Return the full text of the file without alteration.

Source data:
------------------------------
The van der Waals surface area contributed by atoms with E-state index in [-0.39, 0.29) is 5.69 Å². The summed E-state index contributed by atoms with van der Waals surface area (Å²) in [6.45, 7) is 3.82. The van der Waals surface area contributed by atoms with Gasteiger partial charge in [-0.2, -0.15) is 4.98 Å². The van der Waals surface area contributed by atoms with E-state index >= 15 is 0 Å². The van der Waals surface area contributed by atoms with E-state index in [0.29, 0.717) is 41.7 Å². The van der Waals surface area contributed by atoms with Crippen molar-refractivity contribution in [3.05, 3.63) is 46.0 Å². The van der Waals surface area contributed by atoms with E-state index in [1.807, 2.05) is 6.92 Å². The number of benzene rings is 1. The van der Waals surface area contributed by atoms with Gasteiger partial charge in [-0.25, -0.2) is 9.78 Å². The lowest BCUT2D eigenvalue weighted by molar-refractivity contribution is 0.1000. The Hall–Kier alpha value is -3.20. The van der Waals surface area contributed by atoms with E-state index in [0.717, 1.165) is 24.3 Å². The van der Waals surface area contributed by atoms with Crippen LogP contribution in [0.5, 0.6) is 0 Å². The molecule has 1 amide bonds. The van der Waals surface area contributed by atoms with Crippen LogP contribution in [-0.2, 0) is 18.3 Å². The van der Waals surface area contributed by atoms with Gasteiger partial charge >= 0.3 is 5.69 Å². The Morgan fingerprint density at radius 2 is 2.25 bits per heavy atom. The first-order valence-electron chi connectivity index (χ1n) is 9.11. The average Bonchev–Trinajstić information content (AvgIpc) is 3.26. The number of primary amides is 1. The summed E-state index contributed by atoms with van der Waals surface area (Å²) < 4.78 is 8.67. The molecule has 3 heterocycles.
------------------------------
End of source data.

The van der Waals surface area contributed by atoms with E-state index in [-0.39, 0.29) is 5.69 Å². The summed E-state index contributed by atoms with van der Waals surface area (Å²) in [6.45, 7) is 3.82. The van der Waals surface area contributed by atoms with Gasteiger partial charge in [-0.2, -0.15) is 4.98 Å². The van der Waals surface area contributed by atoms with E-state index >= 15 is 0 Å². The van der Waals surface area contributed by atoms with E-state index in [0.29, 0.717) is 41.7 Å². The van der Waals surface area contributed by atoms with Crippen molar-refractivity contribution in [3.05, 3.63) is 46.0 Å². The van der Waals surface area contributed by atoms with E-state index in [1.807, 2.05) is 6.92 Å². The number of benzene rings is 1. The van der Waals surface area contributed by atoms with Gasteiger partial charge in [-0.25, -0.2) is 9.78 Å². The lowest BCUT2D eigenvalue weighted by molar-refractivity contribution is 0.1000. The Hall–Kier alpha value is -3.20. The van der Waals surface area contributed by atoms with E-state index in [0.717, 1.165) is 24.3 Å². The van der Waals surface area contributed by atoms with Crippen LogP contribution in [0.5, 0.6) is 0 Å². The molecule has 1 amide bonds. The van der Waals surface area contributed by atoms with Crippen LogP contribution in [-0.2, 0) is 18.3 Å². The van der Waals surface area contributed by atoms with Gasteiger partial charge >= 0.3 is 5.69 Å². The Morgan fingerprint density at radius 2 is 2.25 bits per heavy atom. The first-order valence-electron chi connectivity index (χ1n) is 9.11. The average Bonchev–Trinajstić information content (AvgIpc) is 3.26. The number of primary amides is 1. The summed E-state index contributed by atoms with van der Waals surface area (Å²) < 4.78 is 8.67. The molecule has 3 heterocycles.